Making a New Federal Program

Model Cities, 1964–68
  • Edward C. Banfield

Abstract

During the evening of the first full day of Lyndon B. Johnson’s presidency—at 7:40 P.M. on November 23,1963, to be precise—Walter Heller, chairman of the Council of Economic Advisers, came to tell him that three days before his assassination President Kennedy had approved a suggestion that the council and the Bureau of the Budget develop a program to alleviate poverty. They were thinking, Heller said, in terms of pilot projects to be tried in a few cities. The president was enthusiastic, but he wanted something “big and bold.” A program for just a few cities could never be propelled through Congress and, in any case, it would be regarded as another example of “tokenism” by black leaders whose growing anger was a matter of concern to him. A few weeks later, in his first State of the Union Address, he declared “unconditional war on poverty in America.” The Office of Economic Opportunity (OEO) was created almost at once.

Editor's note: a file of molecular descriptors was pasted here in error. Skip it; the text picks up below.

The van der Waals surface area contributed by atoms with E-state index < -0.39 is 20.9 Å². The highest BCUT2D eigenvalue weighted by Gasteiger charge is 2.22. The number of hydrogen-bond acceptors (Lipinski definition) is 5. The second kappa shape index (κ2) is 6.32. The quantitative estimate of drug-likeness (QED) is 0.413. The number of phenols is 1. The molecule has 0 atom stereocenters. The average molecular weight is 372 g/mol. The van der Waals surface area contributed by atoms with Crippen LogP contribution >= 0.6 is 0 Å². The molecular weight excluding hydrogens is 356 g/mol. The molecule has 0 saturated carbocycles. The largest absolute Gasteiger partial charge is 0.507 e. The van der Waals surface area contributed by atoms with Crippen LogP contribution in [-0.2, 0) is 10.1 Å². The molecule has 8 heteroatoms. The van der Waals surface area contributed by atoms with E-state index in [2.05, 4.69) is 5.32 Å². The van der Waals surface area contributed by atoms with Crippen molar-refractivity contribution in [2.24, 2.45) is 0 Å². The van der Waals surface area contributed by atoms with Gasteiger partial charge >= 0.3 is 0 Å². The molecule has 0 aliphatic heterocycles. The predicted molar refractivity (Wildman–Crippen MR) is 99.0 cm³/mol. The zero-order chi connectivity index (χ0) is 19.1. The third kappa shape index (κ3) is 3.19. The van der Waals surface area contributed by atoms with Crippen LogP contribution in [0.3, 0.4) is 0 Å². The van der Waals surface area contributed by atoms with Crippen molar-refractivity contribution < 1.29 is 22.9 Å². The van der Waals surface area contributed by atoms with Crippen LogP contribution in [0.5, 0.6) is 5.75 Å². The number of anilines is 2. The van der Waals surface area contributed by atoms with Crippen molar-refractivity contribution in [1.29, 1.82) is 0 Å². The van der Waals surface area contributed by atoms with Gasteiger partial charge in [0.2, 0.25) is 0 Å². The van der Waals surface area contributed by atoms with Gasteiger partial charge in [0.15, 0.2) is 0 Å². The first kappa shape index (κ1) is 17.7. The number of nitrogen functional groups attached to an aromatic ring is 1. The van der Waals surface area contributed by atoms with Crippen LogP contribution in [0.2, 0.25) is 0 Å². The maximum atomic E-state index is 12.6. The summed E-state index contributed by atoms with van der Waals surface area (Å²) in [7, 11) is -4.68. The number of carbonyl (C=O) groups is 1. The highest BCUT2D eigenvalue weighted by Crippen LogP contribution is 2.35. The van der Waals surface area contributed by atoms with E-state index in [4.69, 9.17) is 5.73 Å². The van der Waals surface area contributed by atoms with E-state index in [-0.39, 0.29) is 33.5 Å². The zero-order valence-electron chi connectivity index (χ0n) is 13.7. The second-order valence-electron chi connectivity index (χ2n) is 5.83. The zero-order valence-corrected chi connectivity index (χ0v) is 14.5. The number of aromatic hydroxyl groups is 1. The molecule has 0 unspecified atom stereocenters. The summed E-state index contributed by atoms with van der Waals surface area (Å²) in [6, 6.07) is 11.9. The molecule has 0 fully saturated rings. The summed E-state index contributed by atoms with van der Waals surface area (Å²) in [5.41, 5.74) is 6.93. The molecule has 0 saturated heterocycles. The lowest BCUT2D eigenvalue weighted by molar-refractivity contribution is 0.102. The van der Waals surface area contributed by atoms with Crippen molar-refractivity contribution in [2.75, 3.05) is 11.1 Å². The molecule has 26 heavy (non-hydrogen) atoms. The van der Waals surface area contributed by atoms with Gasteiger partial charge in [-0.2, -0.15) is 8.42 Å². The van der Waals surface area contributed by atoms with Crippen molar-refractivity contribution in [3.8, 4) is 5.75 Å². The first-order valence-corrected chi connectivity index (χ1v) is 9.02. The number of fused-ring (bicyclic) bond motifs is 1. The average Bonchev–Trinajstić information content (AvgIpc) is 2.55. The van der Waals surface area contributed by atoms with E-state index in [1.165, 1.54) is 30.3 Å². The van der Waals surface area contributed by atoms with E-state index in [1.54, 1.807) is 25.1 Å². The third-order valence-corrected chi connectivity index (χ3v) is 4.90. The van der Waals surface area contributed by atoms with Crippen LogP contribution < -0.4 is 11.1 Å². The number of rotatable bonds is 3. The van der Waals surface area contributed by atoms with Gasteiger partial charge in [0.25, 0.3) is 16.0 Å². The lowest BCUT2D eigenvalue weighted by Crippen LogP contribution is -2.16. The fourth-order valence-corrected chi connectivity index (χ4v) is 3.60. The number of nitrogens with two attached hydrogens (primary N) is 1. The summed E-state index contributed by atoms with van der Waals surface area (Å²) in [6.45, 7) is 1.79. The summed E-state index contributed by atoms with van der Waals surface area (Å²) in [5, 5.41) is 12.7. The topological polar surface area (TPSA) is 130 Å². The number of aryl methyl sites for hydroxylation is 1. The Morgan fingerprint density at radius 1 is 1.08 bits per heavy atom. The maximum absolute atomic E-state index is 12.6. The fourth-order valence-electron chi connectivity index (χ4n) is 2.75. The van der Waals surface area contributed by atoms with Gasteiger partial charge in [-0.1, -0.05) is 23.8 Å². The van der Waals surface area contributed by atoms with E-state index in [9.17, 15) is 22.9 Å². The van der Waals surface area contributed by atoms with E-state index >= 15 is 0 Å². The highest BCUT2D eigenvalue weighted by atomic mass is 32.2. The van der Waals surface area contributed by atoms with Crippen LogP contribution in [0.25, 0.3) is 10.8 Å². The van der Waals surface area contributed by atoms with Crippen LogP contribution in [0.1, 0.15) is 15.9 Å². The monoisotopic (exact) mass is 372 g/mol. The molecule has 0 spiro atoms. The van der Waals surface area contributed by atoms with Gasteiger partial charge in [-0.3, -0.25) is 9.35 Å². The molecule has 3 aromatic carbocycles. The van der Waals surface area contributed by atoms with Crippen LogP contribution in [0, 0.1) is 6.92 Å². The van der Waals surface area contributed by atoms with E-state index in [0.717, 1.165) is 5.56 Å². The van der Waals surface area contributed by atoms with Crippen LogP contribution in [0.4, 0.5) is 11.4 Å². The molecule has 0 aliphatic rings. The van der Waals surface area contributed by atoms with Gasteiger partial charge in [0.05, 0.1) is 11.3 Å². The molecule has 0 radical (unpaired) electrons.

Keywords

Income Assure Resi Stake Alan 

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References

  1. Policy and Politics in America: Six Case Studies, ed. Alan P. Sindler (Boston: Little, Brown & Co., 1973), 124–158. Copyright 1973 by Edward C. Ban field.Google Scholar

Copyright information

© Plenum Press, New York 1985

Authors and Affiliations

  • Edward C. Banfield
    • 1
  1. 1.Harvard UniversityCambridgeUSA

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